18434541 , Related PDB ids: 1ZV4, 2A72, 2AF0, 2BT2, 2BV1, 2ES0, 2GTP, 2I59, 2IHB, 2IHD, 2IK8, 2JM5, 2JNU, 2ODE, 2OWI
- Soundararajan M, Willard FS, Kimple AJ, Turnbull AP, Ball LJ, Schoch GA, Gileadi C, Fedorov OY, Dowler EF, Higman VA, Hutsell SQ, Sundstrom M, Doyle DA, Siderovski DP
- Structural diversity in the RGS domain and its interaction with heterotrimeric G protein alpha-subunits.
- Proc Natl Acad Sci U S A. 2008 Apr 29;105(17):6457-62. Epub 2008 Apr 23.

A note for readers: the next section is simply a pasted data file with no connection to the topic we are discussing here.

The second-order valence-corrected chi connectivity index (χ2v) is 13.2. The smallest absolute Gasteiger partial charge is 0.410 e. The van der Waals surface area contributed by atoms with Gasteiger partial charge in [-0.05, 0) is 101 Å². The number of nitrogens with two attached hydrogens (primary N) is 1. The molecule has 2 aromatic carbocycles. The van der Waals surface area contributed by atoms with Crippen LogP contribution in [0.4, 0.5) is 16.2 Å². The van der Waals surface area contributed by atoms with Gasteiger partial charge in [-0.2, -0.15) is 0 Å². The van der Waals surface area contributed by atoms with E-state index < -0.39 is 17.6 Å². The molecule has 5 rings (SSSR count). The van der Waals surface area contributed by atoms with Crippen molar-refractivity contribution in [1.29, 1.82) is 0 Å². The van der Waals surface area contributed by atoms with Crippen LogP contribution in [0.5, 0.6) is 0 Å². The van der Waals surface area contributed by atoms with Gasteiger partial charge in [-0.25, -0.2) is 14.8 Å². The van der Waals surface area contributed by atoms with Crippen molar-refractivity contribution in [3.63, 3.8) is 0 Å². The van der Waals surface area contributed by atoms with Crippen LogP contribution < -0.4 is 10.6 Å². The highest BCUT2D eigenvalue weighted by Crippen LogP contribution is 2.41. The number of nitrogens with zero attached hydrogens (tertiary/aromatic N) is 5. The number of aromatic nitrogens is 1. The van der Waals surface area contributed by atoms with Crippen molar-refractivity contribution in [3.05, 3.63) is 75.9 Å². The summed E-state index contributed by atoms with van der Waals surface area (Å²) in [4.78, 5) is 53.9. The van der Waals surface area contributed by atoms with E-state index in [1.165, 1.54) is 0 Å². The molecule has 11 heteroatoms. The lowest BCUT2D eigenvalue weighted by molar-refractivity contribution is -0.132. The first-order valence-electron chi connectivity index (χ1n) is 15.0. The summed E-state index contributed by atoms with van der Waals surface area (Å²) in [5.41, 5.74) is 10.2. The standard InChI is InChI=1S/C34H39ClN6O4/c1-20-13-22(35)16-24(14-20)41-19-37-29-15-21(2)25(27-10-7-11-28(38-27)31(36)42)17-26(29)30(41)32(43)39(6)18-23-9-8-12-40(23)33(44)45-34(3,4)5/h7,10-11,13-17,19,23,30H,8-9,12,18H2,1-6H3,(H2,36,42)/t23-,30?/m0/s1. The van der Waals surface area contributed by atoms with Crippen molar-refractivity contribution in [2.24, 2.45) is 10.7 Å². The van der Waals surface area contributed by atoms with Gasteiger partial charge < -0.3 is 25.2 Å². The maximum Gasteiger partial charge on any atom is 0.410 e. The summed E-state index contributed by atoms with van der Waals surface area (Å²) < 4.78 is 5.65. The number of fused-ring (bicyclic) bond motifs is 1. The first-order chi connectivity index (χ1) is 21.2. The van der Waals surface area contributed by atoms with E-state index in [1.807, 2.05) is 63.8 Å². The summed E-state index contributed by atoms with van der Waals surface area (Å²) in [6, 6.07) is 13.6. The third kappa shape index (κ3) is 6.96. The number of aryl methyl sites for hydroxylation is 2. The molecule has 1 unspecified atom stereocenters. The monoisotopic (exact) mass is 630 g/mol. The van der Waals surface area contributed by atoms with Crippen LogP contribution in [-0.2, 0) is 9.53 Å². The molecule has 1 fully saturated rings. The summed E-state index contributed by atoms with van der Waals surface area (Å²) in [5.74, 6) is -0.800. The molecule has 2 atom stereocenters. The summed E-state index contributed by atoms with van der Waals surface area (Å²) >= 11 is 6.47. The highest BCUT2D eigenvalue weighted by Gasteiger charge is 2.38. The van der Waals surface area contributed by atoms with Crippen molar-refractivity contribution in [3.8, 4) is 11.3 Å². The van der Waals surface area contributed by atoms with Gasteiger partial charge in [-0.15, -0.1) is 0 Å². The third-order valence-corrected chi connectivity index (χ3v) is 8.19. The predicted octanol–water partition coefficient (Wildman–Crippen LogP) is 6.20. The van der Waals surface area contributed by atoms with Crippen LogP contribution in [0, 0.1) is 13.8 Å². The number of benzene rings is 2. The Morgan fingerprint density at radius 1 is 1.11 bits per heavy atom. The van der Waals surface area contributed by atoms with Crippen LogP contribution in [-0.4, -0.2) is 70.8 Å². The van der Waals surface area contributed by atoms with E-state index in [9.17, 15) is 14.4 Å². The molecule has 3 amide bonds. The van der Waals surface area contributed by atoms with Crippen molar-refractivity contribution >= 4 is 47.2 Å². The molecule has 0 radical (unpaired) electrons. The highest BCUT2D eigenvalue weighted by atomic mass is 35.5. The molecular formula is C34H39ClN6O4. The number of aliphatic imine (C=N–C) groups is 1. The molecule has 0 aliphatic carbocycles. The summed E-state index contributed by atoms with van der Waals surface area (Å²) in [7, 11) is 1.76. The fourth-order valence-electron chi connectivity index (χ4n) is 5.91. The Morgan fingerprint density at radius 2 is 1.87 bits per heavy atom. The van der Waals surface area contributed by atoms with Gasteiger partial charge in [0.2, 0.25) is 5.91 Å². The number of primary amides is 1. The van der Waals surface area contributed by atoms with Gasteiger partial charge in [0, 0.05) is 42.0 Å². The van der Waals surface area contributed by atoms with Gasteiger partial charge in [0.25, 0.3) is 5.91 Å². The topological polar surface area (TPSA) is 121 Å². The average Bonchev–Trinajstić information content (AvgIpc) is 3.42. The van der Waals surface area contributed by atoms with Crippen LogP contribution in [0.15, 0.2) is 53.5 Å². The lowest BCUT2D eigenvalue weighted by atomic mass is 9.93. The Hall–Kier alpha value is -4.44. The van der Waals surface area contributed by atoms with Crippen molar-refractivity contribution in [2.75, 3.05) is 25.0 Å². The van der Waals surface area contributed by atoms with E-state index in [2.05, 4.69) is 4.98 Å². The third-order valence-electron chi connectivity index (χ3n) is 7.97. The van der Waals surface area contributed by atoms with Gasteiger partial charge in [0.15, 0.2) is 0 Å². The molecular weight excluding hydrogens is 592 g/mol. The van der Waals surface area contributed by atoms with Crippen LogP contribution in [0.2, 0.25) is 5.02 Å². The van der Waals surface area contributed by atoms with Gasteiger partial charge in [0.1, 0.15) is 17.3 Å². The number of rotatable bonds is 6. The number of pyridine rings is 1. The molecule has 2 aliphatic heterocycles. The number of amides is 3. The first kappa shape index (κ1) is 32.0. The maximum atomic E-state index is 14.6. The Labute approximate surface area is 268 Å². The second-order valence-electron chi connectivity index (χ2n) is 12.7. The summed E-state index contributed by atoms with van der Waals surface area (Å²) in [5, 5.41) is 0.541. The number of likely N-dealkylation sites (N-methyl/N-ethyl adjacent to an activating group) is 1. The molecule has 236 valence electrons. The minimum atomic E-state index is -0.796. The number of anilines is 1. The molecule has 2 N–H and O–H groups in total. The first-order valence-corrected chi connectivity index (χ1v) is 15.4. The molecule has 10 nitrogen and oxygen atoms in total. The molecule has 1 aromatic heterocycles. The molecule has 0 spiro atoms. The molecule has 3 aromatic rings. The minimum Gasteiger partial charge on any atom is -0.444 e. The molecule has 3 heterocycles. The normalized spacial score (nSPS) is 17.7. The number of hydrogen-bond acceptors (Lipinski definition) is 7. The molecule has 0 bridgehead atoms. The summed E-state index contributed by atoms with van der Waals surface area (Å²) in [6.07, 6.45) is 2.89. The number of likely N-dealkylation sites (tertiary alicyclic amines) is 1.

- Regulator of G protein signaling (RGS) proteins accelerate GTP hydrolysis by Galpha subunits and thus facilitate termination of signaling initiated by G protein-coupled receptors (GPCRs). RGS proteins hold great promise as disease intervention points, given their signature role as negative regulators of GPCRs-receptors to which the largest fraction of approved medications are currently directed. RGS proteins share a hallmark RGS domain that interacts most avidly with Galpha when in its transition state for GTP hydrolysis; by binding and stabilizing switch regions I and II of Galpha, RGS domain binding consequently accelerates Galpha-mediated GTP hydrolysis. The human genome encodes more than three dozen RGS domain-containing proteins with varied Galpha substrate specificities. To facilitate their exploitation as drug-discovery targets, we have taken a systematic structural biology approach toward cataloging the structural diversity present among RGS domains and identifying molecular determinants of their differential Galpha selectivities. Here, we determined 14 structures derived from NMR and x-ray crystallography of members of the R4, R7, R12, and RZ subfamilies of RGS proteins, including 10 uncomplexed RGS domains and 4 RGS domain/Galpha complexes. Heterogeneity observed in the structural architecture of the RGS domain, as well as in engagement of switch III and the all-helical domain of the Galpha substrate, suggests that unique structural determinants specific to particular RGS protein/Galpha pairings exist and could be used to achieve selective inhibition by small molecules.